Thursday nights at four-day festivals can, often, be a write-off: the dregs of the line-up, playing to a strange mix of party-hard punters and sleepy early-comers. By contrast, the opening night of WOH was a gentle and enjoyable introduction to the festival. As we slid into the dense crowd at the Lush Life stage, we were greeted by Mr Peterson himself, looking content if dishevelled from no doubt very little sleep. "I can't be everywhere this weekend, " he said with a smile. "But I'm here, tonight."
With that endorsement, Joe Armon Jones and his band took flight, that jazz-prog-dub niche he’s so expertly carved out proving a fitting accompaniment for the still, smokey Cambridge night air. Jones performed tracks from his new album (“Try to Walk With Me”) and the now seminal “Icy Roads (Stacked)” with its glinting Rhodes-led melody, each cut drawn out with spacey reverb and long, rambling closes. “No Weapon” – previously unreleased – gave the set its apex, with vocalist Asheber providing a powerful monologue attacking corruption in Westminster and mourning the lost of lives at Grenfell. “If I owned a penitentiary, I'd lock ‘em up and throw away the key,” he declared, over Kwake Bass’s skittering drums and whoops from the assembled. A thoughtful choice for the weekend’s opening night.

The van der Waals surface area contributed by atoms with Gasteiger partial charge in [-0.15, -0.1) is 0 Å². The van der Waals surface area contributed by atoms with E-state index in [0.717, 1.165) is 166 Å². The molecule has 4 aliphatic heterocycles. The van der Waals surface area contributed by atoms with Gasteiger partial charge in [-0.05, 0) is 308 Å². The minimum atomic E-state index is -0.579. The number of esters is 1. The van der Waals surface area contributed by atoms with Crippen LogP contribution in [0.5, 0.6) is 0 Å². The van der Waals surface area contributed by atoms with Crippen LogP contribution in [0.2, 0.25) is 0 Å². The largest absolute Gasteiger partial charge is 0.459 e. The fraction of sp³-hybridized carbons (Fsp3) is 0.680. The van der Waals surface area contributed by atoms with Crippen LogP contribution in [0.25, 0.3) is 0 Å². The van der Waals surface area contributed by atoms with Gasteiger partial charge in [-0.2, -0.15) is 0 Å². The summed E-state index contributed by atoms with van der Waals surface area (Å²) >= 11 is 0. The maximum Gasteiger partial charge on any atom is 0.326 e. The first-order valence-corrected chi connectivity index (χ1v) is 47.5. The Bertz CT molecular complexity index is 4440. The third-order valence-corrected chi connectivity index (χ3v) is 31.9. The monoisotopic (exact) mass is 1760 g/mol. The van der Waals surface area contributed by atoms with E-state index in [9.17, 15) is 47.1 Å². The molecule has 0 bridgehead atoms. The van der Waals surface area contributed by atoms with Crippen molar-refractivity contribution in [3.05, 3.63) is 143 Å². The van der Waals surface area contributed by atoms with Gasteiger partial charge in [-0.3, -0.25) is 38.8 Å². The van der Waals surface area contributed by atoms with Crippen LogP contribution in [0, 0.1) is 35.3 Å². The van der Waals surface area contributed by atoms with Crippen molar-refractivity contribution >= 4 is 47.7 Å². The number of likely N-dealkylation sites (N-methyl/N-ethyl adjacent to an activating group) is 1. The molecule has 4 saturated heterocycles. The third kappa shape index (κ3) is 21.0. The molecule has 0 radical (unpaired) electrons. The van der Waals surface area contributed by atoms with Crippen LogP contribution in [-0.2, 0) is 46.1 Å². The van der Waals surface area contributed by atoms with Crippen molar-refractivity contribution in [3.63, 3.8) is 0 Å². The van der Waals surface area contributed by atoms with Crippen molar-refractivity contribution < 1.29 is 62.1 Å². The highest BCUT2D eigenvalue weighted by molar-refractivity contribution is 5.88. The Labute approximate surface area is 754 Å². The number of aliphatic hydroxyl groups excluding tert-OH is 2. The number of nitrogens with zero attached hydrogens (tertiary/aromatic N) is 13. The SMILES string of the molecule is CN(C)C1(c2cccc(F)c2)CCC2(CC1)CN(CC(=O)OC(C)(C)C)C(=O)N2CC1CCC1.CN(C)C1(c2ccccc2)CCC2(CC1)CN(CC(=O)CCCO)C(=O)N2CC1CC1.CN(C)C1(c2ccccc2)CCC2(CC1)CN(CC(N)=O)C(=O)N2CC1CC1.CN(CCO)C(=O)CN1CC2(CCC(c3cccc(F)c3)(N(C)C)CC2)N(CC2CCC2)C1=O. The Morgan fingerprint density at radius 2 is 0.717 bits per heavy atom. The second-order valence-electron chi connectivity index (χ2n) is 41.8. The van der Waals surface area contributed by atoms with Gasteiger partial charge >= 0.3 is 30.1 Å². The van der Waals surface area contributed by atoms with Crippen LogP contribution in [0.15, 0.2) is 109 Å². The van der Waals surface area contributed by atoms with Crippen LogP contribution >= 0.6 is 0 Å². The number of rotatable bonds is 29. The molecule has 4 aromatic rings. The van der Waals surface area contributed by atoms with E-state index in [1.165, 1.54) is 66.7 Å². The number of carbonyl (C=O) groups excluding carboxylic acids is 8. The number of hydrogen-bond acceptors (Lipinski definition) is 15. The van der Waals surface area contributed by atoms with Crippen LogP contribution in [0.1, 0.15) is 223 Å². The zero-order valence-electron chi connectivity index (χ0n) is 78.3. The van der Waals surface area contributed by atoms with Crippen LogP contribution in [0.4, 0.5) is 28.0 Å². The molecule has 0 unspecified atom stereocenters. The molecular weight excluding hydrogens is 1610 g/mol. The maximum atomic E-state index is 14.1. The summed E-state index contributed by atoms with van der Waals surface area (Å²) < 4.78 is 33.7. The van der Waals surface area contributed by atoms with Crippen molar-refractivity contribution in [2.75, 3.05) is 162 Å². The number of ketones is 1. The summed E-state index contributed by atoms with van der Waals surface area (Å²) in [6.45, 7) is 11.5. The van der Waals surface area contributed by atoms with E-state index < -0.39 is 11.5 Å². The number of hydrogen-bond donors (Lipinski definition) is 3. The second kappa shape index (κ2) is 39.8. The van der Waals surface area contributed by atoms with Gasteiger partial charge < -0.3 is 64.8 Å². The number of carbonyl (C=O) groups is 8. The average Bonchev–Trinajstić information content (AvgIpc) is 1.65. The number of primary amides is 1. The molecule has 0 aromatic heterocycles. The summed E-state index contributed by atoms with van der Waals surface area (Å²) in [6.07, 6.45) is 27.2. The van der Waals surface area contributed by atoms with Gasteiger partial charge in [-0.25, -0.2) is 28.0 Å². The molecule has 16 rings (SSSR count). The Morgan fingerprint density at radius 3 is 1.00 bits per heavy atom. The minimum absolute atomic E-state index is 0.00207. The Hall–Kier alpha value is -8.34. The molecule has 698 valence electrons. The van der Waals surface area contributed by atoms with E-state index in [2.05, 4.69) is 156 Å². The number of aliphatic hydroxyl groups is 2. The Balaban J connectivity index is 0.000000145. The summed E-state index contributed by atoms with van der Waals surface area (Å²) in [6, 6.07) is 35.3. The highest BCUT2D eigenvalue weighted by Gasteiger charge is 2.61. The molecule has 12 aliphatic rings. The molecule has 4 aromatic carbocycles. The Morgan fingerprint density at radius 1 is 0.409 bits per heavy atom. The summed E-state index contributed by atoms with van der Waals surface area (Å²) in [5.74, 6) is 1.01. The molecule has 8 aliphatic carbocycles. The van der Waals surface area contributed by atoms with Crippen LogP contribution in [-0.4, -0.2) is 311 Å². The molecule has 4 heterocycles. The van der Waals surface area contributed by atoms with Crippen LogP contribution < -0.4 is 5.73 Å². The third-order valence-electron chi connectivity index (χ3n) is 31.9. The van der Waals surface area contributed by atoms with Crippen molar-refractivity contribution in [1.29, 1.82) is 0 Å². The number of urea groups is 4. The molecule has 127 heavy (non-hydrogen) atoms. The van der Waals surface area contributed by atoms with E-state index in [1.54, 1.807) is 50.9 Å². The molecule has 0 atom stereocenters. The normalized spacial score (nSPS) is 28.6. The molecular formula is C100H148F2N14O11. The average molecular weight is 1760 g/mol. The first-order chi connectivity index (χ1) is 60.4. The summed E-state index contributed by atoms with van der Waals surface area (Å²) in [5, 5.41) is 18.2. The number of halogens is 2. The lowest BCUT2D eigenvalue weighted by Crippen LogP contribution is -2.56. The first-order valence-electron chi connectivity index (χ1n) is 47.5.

Wolverhampton rapper Ayy – and her band, The Rising Night – worked hard to ward off the clouds slowly colonising the Friday afternoon sky. I came to see her on the strength of "Sleep Paralysis" – a twinkly electronic collaboration with emcee Tarju La'Sano – but her live show was closer to that ubiquitous Brownswood nu jazz sound than anything dance-orientated.